125 - Autoimmune gastritis

Autor(s): A. Antico

Issue: RIMeL - IJLaM, Vol. 4, N. 2, 2008 (MAF Servizi srl ed.)

Page(s): 125-133

Autoimmune gastritis (AIG) is an organ specific disease characterised by atrophy of the corpus and fundus with sparing of the antrum, and presence of circulating autoantibodies to parietal cells (APCA) and to intrinsic factor (anti-IF), their secretory product. This chronic gastritis exhibits submucosal infiltration of mononuclear cells extending into the lamina propria between the gastric glands, with loss of parietal and zymogenic cells. The mononuclear cells are predominantly macrophages, B cells and CD4 T cells producing Th1-type cytokines. The CD4 T cells recognize parietal cell H+/K+-Adenosintriphosphatase (ATPase) and appear to be important in the pathogenesis of the gastritis, because transfer of these cells into naive mice results in gastritis and production of serum autoantibodies to gastric H+/K+-ATPase. Regardless of whether APCA and anti-IF are pathogenic or not, their presence provide a convenient diagnostic probe for autoimmune atrophic gastritis. The immunologic mechanisms that allow the initiation and progression of the T cell response leading to autoimmune gastritis remain to be established. Parietal cells release ATPase during normal cell turnover, which may result in its selective uptake and processing by antigen-presenting cells, alternatively Helicobacter pylori infection may play an initiating role in the pathogenesis of AIG. Chronic autoaggression to the gastric proton pump may result in decreased gastric acid secretion, hypergastrinaem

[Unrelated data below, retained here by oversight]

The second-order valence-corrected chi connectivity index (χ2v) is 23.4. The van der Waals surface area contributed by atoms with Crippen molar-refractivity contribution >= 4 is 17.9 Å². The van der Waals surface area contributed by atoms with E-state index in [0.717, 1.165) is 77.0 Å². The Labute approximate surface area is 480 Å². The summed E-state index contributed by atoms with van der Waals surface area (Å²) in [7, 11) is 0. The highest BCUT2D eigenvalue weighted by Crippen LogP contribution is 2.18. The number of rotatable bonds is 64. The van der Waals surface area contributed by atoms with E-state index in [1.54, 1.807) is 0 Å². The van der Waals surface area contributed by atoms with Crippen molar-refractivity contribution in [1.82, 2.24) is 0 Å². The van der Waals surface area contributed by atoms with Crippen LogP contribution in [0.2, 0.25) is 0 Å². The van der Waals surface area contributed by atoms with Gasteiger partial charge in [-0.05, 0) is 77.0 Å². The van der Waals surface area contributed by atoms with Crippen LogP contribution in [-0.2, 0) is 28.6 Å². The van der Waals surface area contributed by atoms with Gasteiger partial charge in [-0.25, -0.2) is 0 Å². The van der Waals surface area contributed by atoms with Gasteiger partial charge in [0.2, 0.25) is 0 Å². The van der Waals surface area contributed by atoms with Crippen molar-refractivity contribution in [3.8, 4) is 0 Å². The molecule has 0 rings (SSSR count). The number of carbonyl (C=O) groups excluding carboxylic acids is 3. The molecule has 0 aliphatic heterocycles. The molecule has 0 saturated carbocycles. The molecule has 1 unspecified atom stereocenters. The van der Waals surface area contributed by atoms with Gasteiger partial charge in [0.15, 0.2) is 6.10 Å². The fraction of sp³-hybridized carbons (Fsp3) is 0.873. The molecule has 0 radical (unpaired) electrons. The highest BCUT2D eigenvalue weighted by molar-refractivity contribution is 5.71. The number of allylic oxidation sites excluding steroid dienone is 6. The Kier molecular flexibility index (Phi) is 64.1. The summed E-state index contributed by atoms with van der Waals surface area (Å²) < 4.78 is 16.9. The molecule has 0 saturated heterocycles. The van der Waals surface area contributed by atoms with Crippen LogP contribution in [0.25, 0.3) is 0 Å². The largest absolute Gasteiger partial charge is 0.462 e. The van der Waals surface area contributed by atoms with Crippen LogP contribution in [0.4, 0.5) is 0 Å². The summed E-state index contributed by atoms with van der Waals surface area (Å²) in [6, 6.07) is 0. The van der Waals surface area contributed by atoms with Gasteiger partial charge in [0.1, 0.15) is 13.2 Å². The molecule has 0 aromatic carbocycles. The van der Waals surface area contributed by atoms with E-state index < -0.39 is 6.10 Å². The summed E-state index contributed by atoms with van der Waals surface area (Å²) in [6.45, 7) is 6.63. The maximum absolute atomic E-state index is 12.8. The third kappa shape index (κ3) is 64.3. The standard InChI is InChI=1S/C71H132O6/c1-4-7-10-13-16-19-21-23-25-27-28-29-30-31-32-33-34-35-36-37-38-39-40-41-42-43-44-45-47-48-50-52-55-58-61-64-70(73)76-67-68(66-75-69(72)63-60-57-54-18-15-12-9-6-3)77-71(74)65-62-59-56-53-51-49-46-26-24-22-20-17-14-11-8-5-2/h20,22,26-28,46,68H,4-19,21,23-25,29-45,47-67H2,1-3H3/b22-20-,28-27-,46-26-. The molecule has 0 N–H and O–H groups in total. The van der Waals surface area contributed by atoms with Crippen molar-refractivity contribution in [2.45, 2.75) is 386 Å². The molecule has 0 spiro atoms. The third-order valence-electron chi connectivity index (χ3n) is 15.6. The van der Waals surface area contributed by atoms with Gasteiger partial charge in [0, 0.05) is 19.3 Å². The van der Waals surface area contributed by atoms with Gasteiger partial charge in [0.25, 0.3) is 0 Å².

Article in PDF format

Back to current issue